Each of the destination ports should support GARP/GMRP protocols to 
     join groups on Layer 2 DUTs/SUTs. 
       
       
  4. Forwarding and Throughput 
   
  This section contains the description of the tests that are related 
  to the characterization of the packet forwarding of a DUT/SUT in a 
  multicast environment. Some metrics extend the concept of throughput 
  presented in RFC 1242. The notion of Forwarding Rate is cited in RFC 
  2285. 

  4.1. Mixed Class Throughput 
   
     Objective 
      
     To determine the maximum throughput rate at which none of the 
     offered frames, comprised from a unicast Class and a multicast 
     Class, to be forwarded are dropped by the device across a fixed 
     number of ports as defined in RFC 2432. 
      
     Procedure 
      
     Multicast and unicast traffic are mixed together in the same 
     aggregated traffic stream in order to simulate the non-homogenous 
     networking environment. The DUT/SUT MUST learn the appropriate 
     unicast IP addresses, either by sending ARP frames from each 
     unicast address, sending a RIP packet or by assigning static 
     entries into the DUT/SUT address table. 
      
     The mixture of multicast and unicast traffic MUST be set up in one 
     of two ways: 
    
          a) Input frame rate for each class of traffic [Br91] or as a 
          percentage of media_maximum-octets [Ma98].  Frame rate should 
          be specified independently for each traffic class. 
           

  
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          b) As an aggregate rate (given either in frames per second or 
          as a percentage), with the ratio of multicast to unicast 
          traffic declared. 
   
      
     While the multicast traffic is transmitted from one source to 
     multiple destinations, the unicast traffic MAY be evenly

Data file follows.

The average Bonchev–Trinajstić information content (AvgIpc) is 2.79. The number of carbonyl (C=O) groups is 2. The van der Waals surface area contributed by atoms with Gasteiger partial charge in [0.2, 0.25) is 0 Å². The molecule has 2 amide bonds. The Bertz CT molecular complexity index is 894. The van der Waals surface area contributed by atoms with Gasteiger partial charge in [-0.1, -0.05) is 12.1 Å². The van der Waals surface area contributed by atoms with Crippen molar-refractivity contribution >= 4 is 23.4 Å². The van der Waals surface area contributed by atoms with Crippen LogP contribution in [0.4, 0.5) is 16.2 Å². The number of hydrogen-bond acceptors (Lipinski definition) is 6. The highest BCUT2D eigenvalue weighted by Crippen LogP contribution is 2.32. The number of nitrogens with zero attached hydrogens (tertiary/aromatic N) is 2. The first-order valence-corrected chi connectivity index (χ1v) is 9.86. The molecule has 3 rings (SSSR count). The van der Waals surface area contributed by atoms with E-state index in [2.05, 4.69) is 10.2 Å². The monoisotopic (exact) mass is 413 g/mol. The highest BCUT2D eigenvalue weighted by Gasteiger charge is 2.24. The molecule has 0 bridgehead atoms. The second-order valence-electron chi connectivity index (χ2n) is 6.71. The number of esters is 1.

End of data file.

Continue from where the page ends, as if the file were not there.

distributed across the DUT/SUT architecture. Unicast traffic 
     distribution can either be non-meshed or meshed [Ma98] as specified 
     in RFC2544 or RFC2289. 
      
     Throughput measurement is defined in RFC1242 [Br91]. A search 
     algorithm MUST be utilized to determine the maximum offered frame 
     rate with a zero frame loss rate. 
      
      
     Result 
      
     Parameters to be measured MUST include the aggregate offered load, 
     number of multicast frames offered, number of unicast frames 
     offered, number multicast frames received, number of unicast frames 
     received and transmit duration of offered frames. 
 

  4.2.  Scaled Group Forwarding Matrix 
   
     Objective 
      
     A table that demonstrates Forwarding Rate as a function of tested 
     multicast groups for a fixed number of tested DUT/SUT ports. 
      
     Procedure 
      
     Multicast traffic is sent at a fixed percent of maximum offered 
     load with a fixed number of receive ports of the tester at a fixed 
     frame length. 
      
     On each iteration, the receive ports SHOULD incrementally join 10 
     multicast groups until a user defined maximum number of groups is 
     reached. 
 
     Results 
      
     Parameters to be measured MUST include the offered load and 
     forwarding rate as a function of the total number of multicast 
     groups, for each test iteration. 
      
     The nature of the traffic stream contributing to the result MUST be 
     reported, specifically number of source and destination ports 
     within the multicast group.  In addition, all other reporting 
     parameters of the scaled group forwarding matrix methodology MUST 

  
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     be reflected in the results report, such as the transmitted packet 
     size(s) and offered load of the packet stream for each source port. 
      
     Result reports MUST include the following parameters for each 
     iteration: the number of frames offered, number of frames received 
     per each group, number of multicast groups and forwarding rate, in 
     frames per second, and transmit duration of offered frames.  
     Constructing a table that contains the forwarding rate vs. number 
     of groups is desirable. 

  4.3. Aggregated Multicast Throughput 
   
     Objective